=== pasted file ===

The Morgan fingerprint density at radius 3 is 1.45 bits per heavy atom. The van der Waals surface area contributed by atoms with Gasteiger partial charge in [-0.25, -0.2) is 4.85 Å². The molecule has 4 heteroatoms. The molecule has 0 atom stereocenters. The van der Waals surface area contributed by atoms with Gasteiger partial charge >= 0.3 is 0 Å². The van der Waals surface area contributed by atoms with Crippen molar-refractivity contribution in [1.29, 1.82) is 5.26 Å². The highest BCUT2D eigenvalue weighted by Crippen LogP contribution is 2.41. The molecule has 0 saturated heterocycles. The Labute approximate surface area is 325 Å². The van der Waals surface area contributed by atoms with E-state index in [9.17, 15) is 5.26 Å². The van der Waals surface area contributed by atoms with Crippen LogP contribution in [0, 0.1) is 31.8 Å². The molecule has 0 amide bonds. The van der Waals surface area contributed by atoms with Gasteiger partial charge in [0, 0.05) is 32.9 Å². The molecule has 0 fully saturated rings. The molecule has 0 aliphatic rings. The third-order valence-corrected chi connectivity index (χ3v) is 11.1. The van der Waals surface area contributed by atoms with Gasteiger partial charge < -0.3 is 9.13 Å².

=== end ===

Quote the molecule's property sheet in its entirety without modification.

The Morgan fingerprint density at radius 3 is 1.45 bits per heavy atom. The van der Waals surface area contributed by atoms with Gasteiger partial charge in [-0.25, -0.2) is 4.85 Å². The molecule has 4 heteroatoms. The molecule has 0 atom stereocenters. The van der Waals surface area contributed by atoms with Gasteiger partial charge >= 0.3 is 0 Å². The van der Waals surface area contributed by atoms with Crippen molar-refractivity contribution in [1.29, 1.82) is 5.26 Å². The highest BCUT2D eigenvalue weighted by Crippen LogP contribution is 2.41. The molecule has 0 saturated heterocycles. The Labute approximate surface area is 325 Å². The van der Waals surface area contributed by atoms with E-state index in [9.17, 15) is 5.26 Å². The van der Waals surface area contributed by atoms with Crippen LogP contribution in [0, 0.1) is 31.8 Å². The molecule has 0 amide bonds. The van der Waals surface area contributed by atoms with Gasteiger partial charge in [0, 0.05) is 32.9 Å². The molecule has 0 fully saturated rings. The molecule has 0 aliphatic rings. The third-order valence-corrected chi connectivity index (χ3v) is 11.1. The van der Waals surface area contributed by atoms with Gasteiger partial charge < -0.3 is 9.13 Å².